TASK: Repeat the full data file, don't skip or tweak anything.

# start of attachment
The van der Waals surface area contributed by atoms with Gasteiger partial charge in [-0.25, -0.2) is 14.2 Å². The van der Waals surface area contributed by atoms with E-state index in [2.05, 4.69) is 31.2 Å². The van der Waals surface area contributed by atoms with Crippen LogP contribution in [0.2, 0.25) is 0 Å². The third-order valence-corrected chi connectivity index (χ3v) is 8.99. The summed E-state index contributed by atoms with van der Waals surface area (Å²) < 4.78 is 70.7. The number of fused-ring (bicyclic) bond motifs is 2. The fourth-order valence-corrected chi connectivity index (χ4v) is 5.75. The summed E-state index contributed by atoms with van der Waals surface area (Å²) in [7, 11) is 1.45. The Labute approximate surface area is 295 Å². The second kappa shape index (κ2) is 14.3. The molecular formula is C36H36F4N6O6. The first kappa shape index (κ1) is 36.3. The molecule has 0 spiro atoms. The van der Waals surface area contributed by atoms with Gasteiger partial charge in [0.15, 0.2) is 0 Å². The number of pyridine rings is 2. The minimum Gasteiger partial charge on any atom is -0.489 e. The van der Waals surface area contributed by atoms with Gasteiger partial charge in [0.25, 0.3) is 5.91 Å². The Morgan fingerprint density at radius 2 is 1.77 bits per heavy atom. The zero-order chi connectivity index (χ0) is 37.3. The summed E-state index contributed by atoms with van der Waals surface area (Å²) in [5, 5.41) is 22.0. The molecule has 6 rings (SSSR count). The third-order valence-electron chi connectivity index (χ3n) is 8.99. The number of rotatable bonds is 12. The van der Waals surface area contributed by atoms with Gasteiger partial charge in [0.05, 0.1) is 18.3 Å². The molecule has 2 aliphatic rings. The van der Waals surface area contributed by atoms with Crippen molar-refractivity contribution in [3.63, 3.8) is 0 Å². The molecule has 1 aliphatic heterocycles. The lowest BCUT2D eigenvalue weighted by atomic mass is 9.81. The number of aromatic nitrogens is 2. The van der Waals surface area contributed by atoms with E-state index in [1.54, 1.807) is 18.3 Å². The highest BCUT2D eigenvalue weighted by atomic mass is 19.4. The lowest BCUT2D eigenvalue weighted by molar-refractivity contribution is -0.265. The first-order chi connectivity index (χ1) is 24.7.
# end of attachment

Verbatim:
The van der Waals surface area contributed by atoms with Gasteiger partial charge in [-0.25, -0.2) is 14.2 Å². The van der Waals surface area contributed by atoms with E-state index in [2.05, 4.69) is 31.2 Å². The van der Waals surface area contributed by atoms with Crippen LogP contribution in [0.2, 0.25) is 0 Å². The third-order valence-corrected chi connectivity index (χ3v) is 8.99. The summed E-state index contributed by atoms with van der Waals surface area (Å²) < 4.78 is 70.7. The number of fused-ring (bicyclic) bond motifs is 2. The fourth-order valence-corrected chi connectivity index (χ4v) is 5.75. The summed E-state index contributed by atoms with van der Waals surface area (Å²) in [7, 11) is 1.45. The Labute approximate surface area is 295 Å². The second kappa shape index (κ2) is 14.3. The molecular formula is C36H36F4N6O6. The first kappa shape index (κ1) is 36.3. The molecule has 0 spiro atoms. The van der Waals surface area contributed by atoms with Gasteiger partial charge in [0.15, 0.2) is 0 Å². The number of pyridine rings is 2. The minimum Gasteiger partial charge on any atom is -0.489 e. The van der Waals surface area contributed by atoms with Gasteiger partial charge in [0.25, 0.3) is 5.91 Å². The Morgan fingerprint density at radius 2 is 1.77 bits per heavy atom. The zero-order chi connectivity index (χ0) is 37.3. The summed E-state index contributed by atoms with van der Waals surface area (Å²) in [5, 5.41) is 22.0. The molecule has 6 rings (SSSR count). The third-order valence-electron chi connectivity index (χ3n) is 8.99. The number of rotatable bonds is 12. The van der Waals surface area contributed by atoms with Gasteiger partial charge in [0.05, 0.1) is 18.3 Å². The molecule has 2 aliphatic rings. The van der Waals surface area contributed by atoms with Crippen molar-refractivity contribution in [3.63, 3.8) is 0 Å². The molecule has 1 aliphatic heterocycles. The lowest BCUT2D eigenvalue weighted by atomic mass is 9.81. The number of aromatic nitrogens is 2. The van der Waals surface area contributed by atoms with E-state index in [1.54, 1.807) is 18.3 Å². The highest BCUT2D eigenvalue weighted by atomic mass is 19.4. The lowest BCUT2D eigenvalue weighted by molar-refractivity contribution is -0.265. The first-order chi connectivity index (χ1) is 24.7.